Draw polyline on map with Mapbox

I use Strava to track all my activities. On my personal website, I use the polyline that Strava generates in their API to draw the routes onto a map.


screenshot 2022 11 04 at 19.16.17
This tutorial can be used with any polyline data that you have.

1. Load scripts and styles

We need to load 2 Mapbox scripts from a CDN.

Javascript – <script src='https://api.mapbox.com/mapbox.js/v3.3.1/mapbox.js'></script>

CSS – <link href='https://api.mapbox.com/mapbox.js/v3.3.1/mapbox.css' rel='stylesheet' />

2. Decode polyline to array

We next need to convert our polyline to an array of lat and lon points. This is what Mapbox uses to plot the points on the map and draw a line between them.

Example of a Polyline


We are going to be using a function created from Peter Chng.

Add the function below into your functions.php or code snippet plugin as we will be using this in the next step.

function decodePolylineToArray($encoded) { $length = strlen($encoded); $index = 0; $points = array(); $lat = 0; $lng = 0; while ($index < $length) { // Temporary variable to hold each ASCII byte. $b = 0; // The encoded polyline consists of a latitude value followed by a // longitude value. They should always come in pairs. Read the // latitude value first. $shift = 0; $result = 0; do { // The `ord(substr($encoded, $index++))` statement returns the ASCII // code for the character at $index. Subtract 63 to get the original // value. (63 was added to ensure proper ASCII characters are displayed // in the encoded polyline string, which is `human` readable) $b = ord(substr($encoded, $index++)) – 63; // AND the bits of the byte with 0x1f to get the original 5-bit `chunk. // Then left shift the bits by the required amount, which increases // by 5 bits each time. // OR the value into $results, which sums up the individual 5-bit chunks // into the original value. Since the 5-bit chunks were reversed in // order during encoding, reading them in this way ensures proper // summation. $result |= ($b & 0x1f) << $shift; $shift += 5; } // Continue while the read byte is >= 0x20 since the last `chunk` // was not OR'd with 0x20 during the conversion process. (Signals the end) while ($b >= 0x20); // Check if negative, and convert. (All negative values have the last bit // set) $dlat = (($result & 1) ? ~($result >> 1) : ($result >> 1)); // Compute actual latitude since value is offset from previous value. $lat += $dlat; // The next values will correspond to the longitude for this point. $shift = 0; $result = 0; do { $b = ord(substr($encoded, $index++)) – 63; $result |= ($b & 0x1f) << $shift; $shift += 5; } while ($b >= 0x20); $dlng = (($result & 1) ? ~($result >> 1) : ($result >> 1)); $lng += $dlng; // The actual latitude and longitude values were multiplied by // 1e5 before encoding so that they could be converted to a 32-bit // integer representation. (With a decimal accuracy of 5 places) // Convert back to original values. $points[] = array($lat * 1e-5, $lng * 1e-5); } return $points; }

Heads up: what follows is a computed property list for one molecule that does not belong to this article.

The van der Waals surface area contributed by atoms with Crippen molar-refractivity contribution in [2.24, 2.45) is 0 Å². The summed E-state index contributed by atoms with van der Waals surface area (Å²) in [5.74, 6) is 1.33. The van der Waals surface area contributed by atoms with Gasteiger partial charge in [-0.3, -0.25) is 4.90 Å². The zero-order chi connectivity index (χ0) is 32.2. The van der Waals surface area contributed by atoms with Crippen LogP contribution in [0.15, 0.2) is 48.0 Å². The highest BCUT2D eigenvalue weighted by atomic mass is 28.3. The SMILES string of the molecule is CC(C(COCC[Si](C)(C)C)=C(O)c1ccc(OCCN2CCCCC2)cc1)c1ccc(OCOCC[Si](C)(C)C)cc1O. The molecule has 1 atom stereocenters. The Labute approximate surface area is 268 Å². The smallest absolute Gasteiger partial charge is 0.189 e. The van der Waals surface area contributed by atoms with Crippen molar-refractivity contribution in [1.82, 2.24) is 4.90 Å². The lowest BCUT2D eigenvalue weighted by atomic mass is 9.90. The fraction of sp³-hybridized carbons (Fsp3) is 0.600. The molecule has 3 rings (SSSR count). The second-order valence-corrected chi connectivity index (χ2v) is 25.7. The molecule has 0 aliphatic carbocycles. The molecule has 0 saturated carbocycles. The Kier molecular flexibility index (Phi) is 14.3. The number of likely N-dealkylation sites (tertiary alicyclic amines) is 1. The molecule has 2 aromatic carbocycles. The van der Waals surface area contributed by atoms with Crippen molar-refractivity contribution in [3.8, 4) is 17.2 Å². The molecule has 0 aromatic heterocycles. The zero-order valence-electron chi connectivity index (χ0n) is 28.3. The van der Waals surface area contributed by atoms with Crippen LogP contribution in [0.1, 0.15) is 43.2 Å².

3. Adding our map

Next we want to add our map and decode our polyline.

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